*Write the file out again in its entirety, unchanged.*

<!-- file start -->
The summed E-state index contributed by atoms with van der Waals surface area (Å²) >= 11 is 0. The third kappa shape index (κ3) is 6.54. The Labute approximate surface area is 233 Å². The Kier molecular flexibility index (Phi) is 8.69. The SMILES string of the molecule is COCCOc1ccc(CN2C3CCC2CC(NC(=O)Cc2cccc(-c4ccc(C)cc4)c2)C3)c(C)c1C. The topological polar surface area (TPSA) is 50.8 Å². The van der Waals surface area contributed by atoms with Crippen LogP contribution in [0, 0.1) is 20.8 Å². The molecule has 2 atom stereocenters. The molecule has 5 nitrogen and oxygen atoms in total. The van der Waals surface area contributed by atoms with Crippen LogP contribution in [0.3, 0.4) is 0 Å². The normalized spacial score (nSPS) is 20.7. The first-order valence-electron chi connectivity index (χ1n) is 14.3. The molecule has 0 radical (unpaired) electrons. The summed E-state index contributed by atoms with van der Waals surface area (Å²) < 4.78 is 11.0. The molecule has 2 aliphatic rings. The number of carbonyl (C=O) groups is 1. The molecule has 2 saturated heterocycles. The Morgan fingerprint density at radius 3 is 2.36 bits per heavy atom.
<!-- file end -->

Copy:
The summed E-state index contributed by atoms with van der Waals surface area (Å²) >= 11 is 0. The third kappa shape index (κ3) is 6.54. The Labute approximate surface area is 233 Å². The Kier molecular flexibility index (Phi) is 8.69. The SMILES string of the molecule is COCCOc1ccc(CN2C3CCC2CC(NC(=O)Cc2cccc(-c4ccc(C)cc4)c2)C3)c(C)c1C. The topological polar surface area (TPSA) is 50.8 Å². The van der Waals surface area contributed by atoms with Crippen LogP contribution in [0, 0.1) is 20.8 Å². The molecule has 2 atom stereocenters. The molecule has 5 nitrogen and oxygen atoms in total. The van der Waals surface area contributed by atoms with Crippen LogP contribution in [0.3, 0.4) is 0 Å². The normalized spacial score (nSPS) is 20.7. The first-order valence-electron chi connectivity index (χ1n) is 14.3. The molecule has 0 radical (unpaired) electrons. The summed E-state index contributed by atoms with van der Waals surface area (Å²) < 4.78 is 11.0. The molecule has 2 aliphatic rings. The number of carbonyl (C=O) groups is 1. The molecule has 2 saturated heterocycles. The Morgan fingerprint density at radius 3 is 2.36 bits per heavy atom.